GRAEME BRUCE/BRANDON SUN
The border crossing at Boissevain was quiet on Saturday.
BOISSEVAIN — The number of travellers processed by the Canada Border Services Agency at Boissevain in January dropped by about half compared to the same time last year.
Jay Vanorny and his wife Lola of Dunseith, N.D., have built a booming business by receiving packages for Canadians looking to save on international shipping. (GRAEME BRUCE/BRANDON SUN)
According to statistics provided to the Sun, just 7,600 travellers and 4,900 vehicles passed through the Boissevain port in the first month of the year compared to 15,950 people and 8,400 vehicles in January 2013.
While the Canadian dollar is in a midst of a skid — sitting at 90 cents US — western Manitoba residents are probably more hindered by the wickedly cold weather and poor driving conditions this winter has brought.
CBSA spokesperson Sean Best couldn’t speculate as to why the numbers have dipped so low this year, but said in an email, "it could be a number of factors such as weather, the currency exchange, the economic context or other ongoing cross-border events."
"The weather has got such a huge effect this year, I believe," said Bill Dougall, president of the Boissevain and District Chamber of Commerce.
Dougall said the cold weather may be hampering a desire to shop stateside, but that doesn’t necessarily mean good news for businesses on the Canadian side. He added he thinks shoppers in his border town area may not be shopping as much in Brandon right now either.
"People are trying to ride out this severe and lengthy cold snap that we’ve been experiencing and I know people are just not doing as much travelling around the area," Dougall said.
"There is more local shopping happening right now, but it’s not a spike in business from last year."
On Saturday, the border crossing leading into Dunseith, N.D., was quiet, with vehicles few and far between tricking through in the afternoon.
But a winter deep freeze has had little effect on online shopping and the proof lies just a few kilometres across the border.
North Dakota husband and wife Jay and Lola Vanorny have built a booming business by receiving packages for Canadians looking to avoid cross-border shipping costs.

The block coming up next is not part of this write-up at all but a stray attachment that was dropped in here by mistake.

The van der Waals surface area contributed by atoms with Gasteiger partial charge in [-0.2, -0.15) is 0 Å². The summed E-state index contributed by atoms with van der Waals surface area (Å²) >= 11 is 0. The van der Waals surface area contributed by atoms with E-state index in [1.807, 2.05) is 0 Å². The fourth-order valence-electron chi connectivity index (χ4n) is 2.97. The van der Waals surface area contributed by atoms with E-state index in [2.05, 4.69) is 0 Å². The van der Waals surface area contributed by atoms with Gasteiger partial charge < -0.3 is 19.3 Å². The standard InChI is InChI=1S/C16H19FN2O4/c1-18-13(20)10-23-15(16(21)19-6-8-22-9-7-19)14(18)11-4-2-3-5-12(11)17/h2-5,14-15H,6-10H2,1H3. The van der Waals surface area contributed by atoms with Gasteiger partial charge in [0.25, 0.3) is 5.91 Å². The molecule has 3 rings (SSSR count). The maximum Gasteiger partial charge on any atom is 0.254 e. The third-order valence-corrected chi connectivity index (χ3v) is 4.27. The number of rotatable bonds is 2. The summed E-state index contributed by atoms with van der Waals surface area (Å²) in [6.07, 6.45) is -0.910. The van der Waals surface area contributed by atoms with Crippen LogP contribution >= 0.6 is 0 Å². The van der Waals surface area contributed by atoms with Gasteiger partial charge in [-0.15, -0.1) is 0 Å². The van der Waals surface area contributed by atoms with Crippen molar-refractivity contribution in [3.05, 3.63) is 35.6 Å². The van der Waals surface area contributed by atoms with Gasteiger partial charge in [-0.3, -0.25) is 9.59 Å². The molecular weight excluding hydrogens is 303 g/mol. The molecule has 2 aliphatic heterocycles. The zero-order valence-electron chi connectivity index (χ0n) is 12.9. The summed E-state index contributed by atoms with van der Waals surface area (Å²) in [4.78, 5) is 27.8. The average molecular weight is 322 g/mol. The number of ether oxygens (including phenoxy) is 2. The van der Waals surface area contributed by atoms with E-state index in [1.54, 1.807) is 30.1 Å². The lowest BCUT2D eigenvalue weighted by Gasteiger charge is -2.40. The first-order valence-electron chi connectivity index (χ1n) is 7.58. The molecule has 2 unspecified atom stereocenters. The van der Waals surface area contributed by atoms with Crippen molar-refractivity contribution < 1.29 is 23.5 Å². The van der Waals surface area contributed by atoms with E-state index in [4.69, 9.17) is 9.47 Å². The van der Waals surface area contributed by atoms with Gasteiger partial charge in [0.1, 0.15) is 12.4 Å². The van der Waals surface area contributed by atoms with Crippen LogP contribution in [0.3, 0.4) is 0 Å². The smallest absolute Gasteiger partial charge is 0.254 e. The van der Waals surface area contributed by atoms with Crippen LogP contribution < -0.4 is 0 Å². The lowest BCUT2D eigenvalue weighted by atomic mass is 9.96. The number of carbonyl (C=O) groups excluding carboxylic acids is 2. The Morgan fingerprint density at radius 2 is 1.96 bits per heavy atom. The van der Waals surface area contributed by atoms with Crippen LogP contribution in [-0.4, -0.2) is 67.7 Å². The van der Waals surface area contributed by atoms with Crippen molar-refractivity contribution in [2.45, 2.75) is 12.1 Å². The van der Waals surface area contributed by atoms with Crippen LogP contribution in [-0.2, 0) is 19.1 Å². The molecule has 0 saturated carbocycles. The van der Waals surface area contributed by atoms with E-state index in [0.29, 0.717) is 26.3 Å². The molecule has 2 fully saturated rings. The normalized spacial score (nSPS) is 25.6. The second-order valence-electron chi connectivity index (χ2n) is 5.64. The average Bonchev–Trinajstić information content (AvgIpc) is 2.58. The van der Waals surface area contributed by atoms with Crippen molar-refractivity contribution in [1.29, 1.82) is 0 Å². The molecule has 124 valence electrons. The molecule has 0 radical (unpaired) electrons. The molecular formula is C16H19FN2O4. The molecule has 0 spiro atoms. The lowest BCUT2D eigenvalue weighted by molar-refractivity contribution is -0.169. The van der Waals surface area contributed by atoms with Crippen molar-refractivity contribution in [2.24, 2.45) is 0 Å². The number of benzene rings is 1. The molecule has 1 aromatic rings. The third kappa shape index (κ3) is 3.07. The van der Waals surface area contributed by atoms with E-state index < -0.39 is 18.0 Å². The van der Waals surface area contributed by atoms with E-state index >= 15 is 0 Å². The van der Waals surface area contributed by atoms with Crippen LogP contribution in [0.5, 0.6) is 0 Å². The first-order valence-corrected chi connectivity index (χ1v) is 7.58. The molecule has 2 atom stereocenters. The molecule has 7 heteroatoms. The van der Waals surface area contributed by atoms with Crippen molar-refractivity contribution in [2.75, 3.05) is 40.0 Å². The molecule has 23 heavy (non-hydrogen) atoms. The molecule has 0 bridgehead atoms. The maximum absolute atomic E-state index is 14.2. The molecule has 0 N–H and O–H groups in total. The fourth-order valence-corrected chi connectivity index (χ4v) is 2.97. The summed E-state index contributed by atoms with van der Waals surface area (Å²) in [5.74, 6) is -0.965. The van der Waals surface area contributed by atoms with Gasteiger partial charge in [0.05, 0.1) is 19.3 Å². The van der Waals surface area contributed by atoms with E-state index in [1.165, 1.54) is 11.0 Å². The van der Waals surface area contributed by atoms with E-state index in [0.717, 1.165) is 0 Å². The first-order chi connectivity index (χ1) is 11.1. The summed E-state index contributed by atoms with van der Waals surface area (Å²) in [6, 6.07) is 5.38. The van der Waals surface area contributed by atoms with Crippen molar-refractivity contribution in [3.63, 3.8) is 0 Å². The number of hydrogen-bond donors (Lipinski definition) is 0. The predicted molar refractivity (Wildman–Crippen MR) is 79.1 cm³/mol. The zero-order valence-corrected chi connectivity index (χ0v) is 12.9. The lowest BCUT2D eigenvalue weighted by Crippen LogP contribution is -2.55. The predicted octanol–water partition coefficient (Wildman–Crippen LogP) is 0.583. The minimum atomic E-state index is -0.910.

Border Depot Shipping Services, well-known in the area largely by word of mouth, has been in business for nearly 20 years within a plain and unassuming white building on the desolate American highway leading into Dunseith.
Inside the warehouse — which doubled in size this past fall — thousands of boxes from eBay, Amazon, FedEx, UPS and the United States Postal Service were stacked beside bigger items, such as TVs, golf carts and tires.
Many U.S.-based retailers will offer free shipping stateside, but charge huge fees if haulers have to cross the border. The Vanornys have been offering western Manitoba a solution.
"A lot of the companies, they don’t want nothing to do with that paperwork at the border, boy I’ll tell ya," Jay said, while sitting casually at a desk at the front of the dimly-lit warehouse on Saturday with his wife.
What started as the odd favour back in the mid-1990s exploded into a full-on import/exporting business and the two rural North Dakotans now handle about 100 packages a day and about one vehicle per week, including motorcycles, boats, ATVs and cars. In the days leading up to Christmas, Lola said they deal with about 7,000 packages between Black Friday and Christmas Day.
"It’s just ballooned," said Lola, a recently-retired social service worker.
Handling packages for Canadians as far away as Flin Flon, the mom-and-pop shop has never changed its fees in 20 years — $5 per box and $3 for each additional box. Packages weighing more than 50 pounds cost $10.
Bringing in a car or a boat? $20 plus a $5-per-day storage fee — and they don’t worry themselves with exchange rates, but rather take Canadian money at par.
Like everyone else, this is also their slowest time of year, but they are patiently waiting on an influx of the usual spring buys like golf clubs, baseball gear and pool equipment.
Chuck Roeder of Carberry estimates he saved between $400 and $500 on camera equipment he bought online and had shipped to Jay and Lola.
"We’re fortunate because we’re here and we’re in proximity to this place and we can do this," he said at the border after paying the PST and GST on his online purchases.
Roeder said a pilgrimage to Fargo or other places in the U.S. annual trip for his family and the below-par loonie isn’t likely to change that.
"Anything above 90 cents, it’s still worthwhile to scoot across the border," he said.
Meanwhile, Minot, the closest American shopping destination for Westman residents, has ramped up its marketing in Canada to help counter the post-Christmas, dead-of-winter lull its tourism industry feels this time of year.
Nearly half of the small city’s tourism marketing cash (about $250,000) goes directly to Manitoba and Saskatchewan.
The number of hotel rooms in Minot has just about doubled in the last three years to 3,000, which is driving down room rates. As well, a few new restaurants are also aimed at drawing bigger shopping crowds, according to the city’s tourism office.
Republished from the Brandon Sun print edition March 3, 2014